The 'Good Work' plan: what it means for the future of work
Working life has changed considerably over the last two decades. For too many, the 9-5 working day and the security that comes with it has gone, and been replaced with temporary work with little or no safety net. This change has been taken up with enthusiasm by exploitative employers as a new way to take advantage of workers. With the rise of the ‘gig’ economy and widespread use of zero hour contracts, the problem of insecure and unfair work has reached new heights.
In July 2017, the government commissioned an independent review into modern working practices, known as the Taylor Review. This review was put forward by the government as their way to address widespread problems and systemic unfairness in working practices and was ‘sold’ on the basis that it would make practical recommendations. What it delivered, however, failed to pack a punch and skirted around the kind of strong, fast action that hundreds of thousands in insecure, unstable and unfair work are crying out for.
Over half a year later, the government has finally published its response to the Taylor Review - a ‘Good Work’ plan.
Unsurprisingly, from a Tory government that likes to talk tough but not deliver, ministers’ response to a weak set of recommendations is feeble at best: a limp response to a limp report offering little more than vague platitudes which fail to get to the heart of the issue.
In its plan, the government makes the earth-shattering observation that “not everyone is enjoying the benefits” of what it calls a “vibrant” labour market. In non-Tory speak that means bosses are being allowed to play fast and loose with employment laws and low-paid workers with weakened rights are at their mercy. If the government thinks this is a revelatory insight, it speaks volumes about its ignorance of the day to day experience of thousands of workers up and down the UK. The government also finds itself able to recognise, among other things, that some people in work have little or no income security while others are trapped in a cycle of low-paid work (but offers no hope to them of getting out of that).
Belated recognition of circumstances which most people have known about for years doesn’t help anyone if the plan fails to give hope to workers that their situations will change anytime soon.
Rather than forging a new culture in working practices with meaningful action based in new legislation, ministers are instead putting the vast majority of its plans out to consultation - a favourite tactic known to the cynical as ‘kicking into the long grass’ because who knows with Brexit where we will be when they get the evidence in and respond to it.
Among the issues being consulted on are:
- how vulnerable workers’ rights to holiday and sick pay would be enforced
- what rights all workers should be entitled to from day one, including sick pay entitlements and a statement of employment conditions
- a right to a payslip to all workers, including casual and zero-hour workers
- a right for all workers, not just zero-hour and agency, to request a more “predictable” contract that guarantees hours for zero-hour contract workers
- punishments for employers who ignore employment tribunal judgments and naming and shaming for those who fail to pay employment tribunal awards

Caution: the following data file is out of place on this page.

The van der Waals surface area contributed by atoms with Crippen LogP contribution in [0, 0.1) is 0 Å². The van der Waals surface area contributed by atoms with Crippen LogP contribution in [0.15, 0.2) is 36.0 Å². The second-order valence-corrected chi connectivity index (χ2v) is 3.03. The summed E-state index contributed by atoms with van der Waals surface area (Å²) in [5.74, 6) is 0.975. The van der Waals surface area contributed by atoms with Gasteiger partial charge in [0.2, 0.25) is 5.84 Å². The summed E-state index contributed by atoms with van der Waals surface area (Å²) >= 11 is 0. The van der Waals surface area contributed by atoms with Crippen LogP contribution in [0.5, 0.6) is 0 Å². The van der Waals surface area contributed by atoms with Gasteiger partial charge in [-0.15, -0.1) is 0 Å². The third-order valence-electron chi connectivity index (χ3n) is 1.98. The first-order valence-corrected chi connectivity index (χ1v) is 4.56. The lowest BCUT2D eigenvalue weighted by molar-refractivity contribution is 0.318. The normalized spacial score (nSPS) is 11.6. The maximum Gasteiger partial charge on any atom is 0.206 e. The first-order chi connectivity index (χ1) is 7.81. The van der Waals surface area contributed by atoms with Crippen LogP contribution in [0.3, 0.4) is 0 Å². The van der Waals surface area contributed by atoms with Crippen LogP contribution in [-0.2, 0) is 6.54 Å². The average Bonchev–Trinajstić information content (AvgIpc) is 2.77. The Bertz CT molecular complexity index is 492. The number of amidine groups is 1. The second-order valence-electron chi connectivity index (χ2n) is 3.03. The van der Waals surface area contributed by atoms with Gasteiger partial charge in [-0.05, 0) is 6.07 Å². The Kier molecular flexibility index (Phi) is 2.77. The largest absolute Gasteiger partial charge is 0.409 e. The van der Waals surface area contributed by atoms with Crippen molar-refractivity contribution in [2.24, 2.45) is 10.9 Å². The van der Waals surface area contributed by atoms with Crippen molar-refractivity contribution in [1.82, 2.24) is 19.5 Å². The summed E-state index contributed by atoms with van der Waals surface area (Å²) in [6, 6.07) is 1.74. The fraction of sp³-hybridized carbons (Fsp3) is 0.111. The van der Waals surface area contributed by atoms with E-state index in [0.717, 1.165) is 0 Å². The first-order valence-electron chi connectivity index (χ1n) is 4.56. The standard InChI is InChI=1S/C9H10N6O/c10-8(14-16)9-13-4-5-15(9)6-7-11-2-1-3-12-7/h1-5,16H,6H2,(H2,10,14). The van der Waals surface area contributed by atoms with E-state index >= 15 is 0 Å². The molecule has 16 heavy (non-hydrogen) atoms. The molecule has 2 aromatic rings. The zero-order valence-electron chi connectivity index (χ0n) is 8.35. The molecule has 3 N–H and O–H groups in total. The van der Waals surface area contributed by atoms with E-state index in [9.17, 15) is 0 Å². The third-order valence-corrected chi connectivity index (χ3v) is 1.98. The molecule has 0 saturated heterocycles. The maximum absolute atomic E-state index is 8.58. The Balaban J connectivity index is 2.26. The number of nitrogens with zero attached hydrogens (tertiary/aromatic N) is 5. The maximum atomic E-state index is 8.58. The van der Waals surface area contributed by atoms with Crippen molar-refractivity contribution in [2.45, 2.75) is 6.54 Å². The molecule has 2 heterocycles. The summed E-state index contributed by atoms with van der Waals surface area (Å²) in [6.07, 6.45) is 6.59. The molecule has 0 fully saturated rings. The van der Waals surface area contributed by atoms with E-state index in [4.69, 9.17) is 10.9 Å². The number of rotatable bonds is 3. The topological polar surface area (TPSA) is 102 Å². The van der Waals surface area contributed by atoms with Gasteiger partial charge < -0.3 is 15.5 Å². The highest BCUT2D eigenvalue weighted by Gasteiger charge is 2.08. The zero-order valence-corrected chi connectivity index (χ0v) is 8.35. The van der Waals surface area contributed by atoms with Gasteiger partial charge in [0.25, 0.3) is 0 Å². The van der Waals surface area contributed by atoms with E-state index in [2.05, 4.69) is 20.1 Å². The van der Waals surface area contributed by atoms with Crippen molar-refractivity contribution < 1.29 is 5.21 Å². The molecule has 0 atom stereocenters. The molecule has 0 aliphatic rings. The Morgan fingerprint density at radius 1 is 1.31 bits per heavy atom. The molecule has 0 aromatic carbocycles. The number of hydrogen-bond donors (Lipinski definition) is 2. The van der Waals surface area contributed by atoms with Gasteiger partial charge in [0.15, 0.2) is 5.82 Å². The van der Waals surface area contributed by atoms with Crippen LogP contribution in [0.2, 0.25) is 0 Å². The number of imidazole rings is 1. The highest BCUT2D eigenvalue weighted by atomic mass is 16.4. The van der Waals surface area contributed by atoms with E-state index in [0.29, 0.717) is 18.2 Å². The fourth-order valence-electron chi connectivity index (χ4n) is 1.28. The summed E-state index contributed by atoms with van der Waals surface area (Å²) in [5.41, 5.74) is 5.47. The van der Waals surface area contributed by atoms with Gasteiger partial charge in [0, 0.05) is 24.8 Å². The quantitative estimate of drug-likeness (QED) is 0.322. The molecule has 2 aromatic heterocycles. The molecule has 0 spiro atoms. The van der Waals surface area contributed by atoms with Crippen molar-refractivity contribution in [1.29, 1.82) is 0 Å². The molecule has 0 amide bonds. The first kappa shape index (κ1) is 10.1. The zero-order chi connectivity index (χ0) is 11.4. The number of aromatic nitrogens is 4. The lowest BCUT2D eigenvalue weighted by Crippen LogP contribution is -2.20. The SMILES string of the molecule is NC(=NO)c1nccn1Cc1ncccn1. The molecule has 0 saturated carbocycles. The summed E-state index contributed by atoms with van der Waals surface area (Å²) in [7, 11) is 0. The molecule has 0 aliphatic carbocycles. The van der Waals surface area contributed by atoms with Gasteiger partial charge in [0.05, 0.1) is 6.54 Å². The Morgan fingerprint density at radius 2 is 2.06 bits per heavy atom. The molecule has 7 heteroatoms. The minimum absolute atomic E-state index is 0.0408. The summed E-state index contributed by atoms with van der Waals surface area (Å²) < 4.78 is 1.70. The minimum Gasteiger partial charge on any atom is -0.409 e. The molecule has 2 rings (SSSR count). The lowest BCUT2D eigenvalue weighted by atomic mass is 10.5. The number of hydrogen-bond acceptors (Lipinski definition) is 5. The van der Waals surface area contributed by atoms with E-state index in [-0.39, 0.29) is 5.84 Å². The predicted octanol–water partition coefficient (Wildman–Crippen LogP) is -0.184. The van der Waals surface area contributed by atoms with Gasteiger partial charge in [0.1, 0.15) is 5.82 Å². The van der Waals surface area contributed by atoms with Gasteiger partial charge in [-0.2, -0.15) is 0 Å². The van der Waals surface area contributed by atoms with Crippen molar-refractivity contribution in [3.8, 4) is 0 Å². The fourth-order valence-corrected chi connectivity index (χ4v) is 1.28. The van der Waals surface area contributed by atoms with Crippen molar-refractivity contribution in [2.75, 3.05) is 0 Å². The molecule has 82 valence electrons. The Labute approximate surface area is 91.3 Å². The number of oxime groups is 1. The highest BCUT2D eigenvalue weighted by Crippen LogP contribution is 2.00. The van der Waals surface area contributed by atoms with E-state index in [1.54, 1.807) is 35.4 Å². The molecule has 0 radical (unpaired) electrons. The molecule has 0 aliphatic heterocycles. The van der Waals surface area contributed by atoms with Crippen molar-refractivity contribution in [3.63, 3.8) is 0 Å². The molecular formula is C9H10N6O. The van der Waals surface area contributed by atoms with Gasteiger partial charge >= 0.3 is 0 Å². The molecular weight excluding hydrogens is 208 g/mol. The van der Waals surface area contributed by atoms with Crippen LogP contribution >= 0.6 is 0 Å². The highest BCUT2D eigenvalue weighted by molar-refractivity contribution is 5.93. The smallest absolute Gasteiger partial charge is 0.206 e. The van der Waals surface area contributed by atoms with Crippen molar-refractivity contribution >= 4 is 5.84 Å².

- extending the use of sanctions by employment tribunals, including increasing the level of penalty for aggravated breach to £20,000
- providing all 1.2 million agency workers with a clear breakdown of who pays them and any costs or charges deducted from their wages
- repealing laws allowing agencies to employ workers on cheaper rates
- creating a definition of “working time” for flexible workers who find jobs through apps or online so they know when they should be paid.
It remains to be seen whether ministers are truly committed to listening to trade unions, and other representatives of working people, and whether they will act on their concerns to give security to the millions of people in precarious employment situations.
Most importantly, there is no firm commitment on the most fundamental issue: defining whether someone is an employee, a worker or self-employed. Without a proper definition, manipulative bosses across the country will still be able to find new ways to keep their workers off their books and deny them even the most basic of rights.
With most of the government’s attention being taken up by Brexit, there are no guarantees that it has the ability (even if it did have the ambition) to transform modern working practices for the better.
Workers need proper rights. Employers need to know where they stand. There should be one category of worker. All employment rights should be extended to all workers. But, for these things we need a strong government willing to take action and take the fight to the fat cat bosses. This Tory government is the opposite of what’s required.
With the government floundering, the trade union movement is needed more than ever. Working life has changed immeasurably since the trade union movement began in the 19th century. As those at the top continue to move the goalposts in their attempts to undermine the rights of workers and the gap between the richest in society and the poorest ever widens, trade unions have a crucial role to play in matching them every step of the way.
The long grass of consultation threatens to be a huge missed opportunity to correct systemic unfairness for insecure workers and tackle the deep-seated inequality in power between themselves and their employers.
The trade union movement will continue to fight the corner of working people and speak up for members’ concerns however much the government hides behind consultation and delay. As we have been throughout our history since 1921 Thompsons will be with the unions every step of the way.